Posted on: Tuesday, April 15th, 2014
6,424 Minnesota Households Take Homebuyer Education
The Minnesota Homeownership Center has released its 2013 Homebuyer Services Report and it shows more good news for Minnesota’s housing market. More Minnesota households took advantage of Home Stretch and Framework in 2013 than ever before.
The number of households completing education increased seven percent over 2012 and the number of households seeking one-on-one housing counseling increased by a dramatic 20% to more than 2,500 households.
This is good news for Minnesota’s housing market as we know educating and empowering buyers BEFORE they make one of the largest investments in their lives is one of the best ways to prevent a future recurrence of the most recent housing crisis.
The report, 2013 Homebuyer Services Report, includes demographic and other data for the participants in the programs supported by the Minnesota Homeownership Center during the program year October 1, 2012, through September 30, 2013.
To view a full copy of the report, click here.
Posted on: Thursday, February 20th, 2014
Sheriff’s Sales drop to less than 7,000 in the first half of 2013
|Click to Enlarge
From the Minnesota Homeownership Center’s most recent press release: — During the first half of 2013 the number of completed Sheriff’s Sales, the final step of the foreclosure process in Minnesota, has fallen to the lowest level since the beginning of the housing crisis. Statewide, there were 6,795 foreclosures in the first two quarters of 2013. This number is 29 percent less than the same period of 2012, with a greater decline seen in the Twin Cities metro area (down 33 percent) than in Greater MN (down 23 percent).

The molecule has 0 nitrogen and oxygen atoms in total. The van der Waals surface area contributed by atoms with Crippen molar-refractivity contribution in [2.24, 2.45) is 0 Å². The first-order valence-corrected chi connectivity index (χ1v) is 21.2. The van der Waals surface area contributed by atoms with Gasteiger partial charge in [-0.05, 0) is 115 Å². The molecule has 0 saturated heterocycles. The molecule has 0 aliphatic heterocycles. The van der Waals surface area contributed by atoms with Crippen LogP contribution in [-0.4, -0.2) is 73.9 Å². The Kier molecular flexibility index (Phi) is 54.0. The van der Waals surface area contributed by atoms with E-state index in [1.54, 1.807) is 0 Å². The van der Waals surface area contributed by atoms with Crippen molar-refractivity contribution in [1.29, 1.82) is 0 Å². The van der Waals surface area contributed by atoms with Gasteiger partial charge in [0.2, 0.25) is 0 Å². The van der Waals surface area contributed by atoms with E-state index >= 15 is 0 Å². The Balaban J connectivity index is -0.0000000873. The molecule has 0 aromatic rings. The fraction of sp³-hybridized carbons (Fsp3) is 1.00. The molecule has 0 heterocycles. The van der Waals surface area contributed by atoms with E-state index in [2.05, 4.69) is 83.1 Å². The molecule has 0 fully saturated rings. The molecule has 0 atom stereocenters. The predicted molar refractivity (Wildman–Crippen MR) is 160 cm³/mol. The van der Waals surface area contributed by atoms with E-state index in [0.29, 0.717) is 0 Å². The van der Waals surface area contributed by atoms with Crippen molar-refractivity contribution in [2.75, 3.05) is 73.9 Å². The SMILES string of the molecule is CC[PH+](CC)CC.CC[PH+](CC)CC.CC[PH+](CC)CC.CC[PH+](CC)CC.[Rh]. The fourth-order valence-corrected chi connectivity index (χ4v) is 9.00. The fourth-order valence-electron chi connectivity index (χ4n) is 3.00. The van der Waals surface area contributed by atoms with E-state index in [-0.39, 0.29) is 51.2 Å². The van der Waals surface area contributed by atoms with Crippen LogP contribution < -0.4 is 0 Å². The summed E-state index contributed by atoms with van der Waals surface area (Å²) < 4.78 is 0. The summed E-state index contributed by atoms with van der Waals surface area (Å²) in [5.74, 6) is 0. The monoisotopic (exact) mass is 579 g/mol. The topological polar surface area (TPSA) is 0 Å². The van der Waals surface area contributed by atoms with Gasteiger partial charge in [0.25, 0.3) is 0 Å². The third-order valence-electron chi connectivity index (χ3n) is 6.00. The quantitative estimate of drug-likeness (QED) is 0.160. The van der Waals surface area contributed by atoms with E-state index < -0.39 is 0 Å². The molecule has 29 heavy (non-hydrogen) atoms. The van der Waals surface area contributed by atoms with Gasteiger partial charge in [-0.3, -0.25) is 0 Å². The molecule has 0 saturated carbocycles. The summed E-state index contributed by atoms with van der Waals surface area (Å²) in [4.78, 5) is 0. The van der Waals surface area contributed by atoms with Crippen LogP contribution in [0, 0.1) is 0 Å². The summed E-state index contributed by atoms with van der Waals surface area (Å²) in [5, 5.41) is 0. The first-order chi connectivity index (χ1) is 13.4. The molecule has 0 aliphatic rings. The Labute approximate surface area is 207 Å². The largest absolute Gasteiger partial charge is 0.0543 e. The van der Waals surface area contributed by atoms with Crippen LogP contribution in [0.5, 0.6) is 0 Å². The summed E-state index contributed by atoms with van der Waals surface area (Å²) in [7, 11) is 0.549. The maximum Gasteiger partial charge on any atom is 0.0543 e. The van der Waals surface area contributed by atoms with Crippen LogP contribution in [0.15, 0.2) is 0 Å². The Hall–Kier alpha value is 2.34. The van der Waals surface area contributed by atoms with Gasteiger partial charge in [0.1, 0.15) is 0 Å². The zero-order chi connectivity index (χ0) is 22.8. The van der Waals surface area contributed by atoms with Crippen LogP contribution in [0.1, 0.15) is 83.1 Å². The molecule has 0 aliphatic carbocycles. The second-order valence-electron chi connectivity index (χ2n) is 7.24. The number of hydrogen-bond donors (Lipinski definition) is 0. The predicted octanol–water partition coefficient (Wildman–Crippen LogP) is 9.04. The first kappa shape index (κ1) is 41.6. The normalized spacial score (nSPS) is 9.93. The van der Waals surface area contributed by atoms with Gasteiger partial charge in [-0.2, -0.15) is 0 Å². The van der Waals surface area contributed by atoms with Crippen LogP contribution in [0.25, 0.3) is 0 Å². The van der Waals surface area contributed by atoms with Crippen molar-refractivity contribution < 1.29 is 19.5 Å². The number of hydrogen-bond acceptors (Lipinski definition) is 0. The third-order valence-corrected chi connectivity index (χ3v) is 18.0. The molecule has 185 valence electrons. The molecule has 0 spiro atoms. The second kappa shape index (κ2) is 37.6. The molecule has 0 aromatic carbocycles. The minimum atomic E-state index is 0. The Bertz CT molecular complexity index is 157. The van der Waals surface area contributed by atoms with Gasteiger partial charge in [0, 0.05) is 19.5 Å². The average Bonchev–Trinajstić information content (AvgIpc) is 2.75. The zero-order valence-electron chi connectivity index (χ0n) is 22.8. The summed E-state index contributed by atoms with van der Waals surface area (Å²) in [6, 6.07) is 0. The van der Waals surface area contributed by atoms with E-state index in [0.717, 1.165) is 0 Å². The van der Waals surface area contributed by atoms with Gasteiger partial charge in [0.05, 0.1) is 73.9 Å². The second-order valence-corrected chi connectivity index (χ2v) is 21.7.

The “2013 Semi-Annual Foreclosures in Minnesota” report was released Thursday by the Minnesota Homeownership Center using research provided by HousingLink and adds to other recent evidence showing that fewer Minnesota homeowners are struggling with mortgage payments than at any time since 2006.
While more than 1,100 homes each month were lost to foreclosure in the first half of the year, this number pales in comparison to 2010, when Minnesota was experiencing the worst of the housing collapse. During the first half of 2010, lenders were auctioning off more than 2,100 homes each month.
“Modest improvements in Minnesota’s economy and increasing home prices, combined with improvements in how banks and lenders deal with struggling homeowners are positively impacting the number of homes lost to foreclosure,” stated Ed Nelson, Marketing and Communications Manager for the Minnesota Homeownership Center. “However, while the most recent data is encouraging, we can’t lose sight of the fact homes are still being lost to foreclosure at rates that exceed twice those of historic levels.”
Homeowners that are struggling to make mortgage payments are encouraged to seek help from a certified foreclosure prevention specialist that is a member of the Homeownership Advisors Network as soon as possible. Waiting limits a homeowner’s option. To find a free local foreclosure specialist, click here, or call the Minnesota Homeownership Center at 866-462-6466.
Posted on: Thursday, August 15th, 2013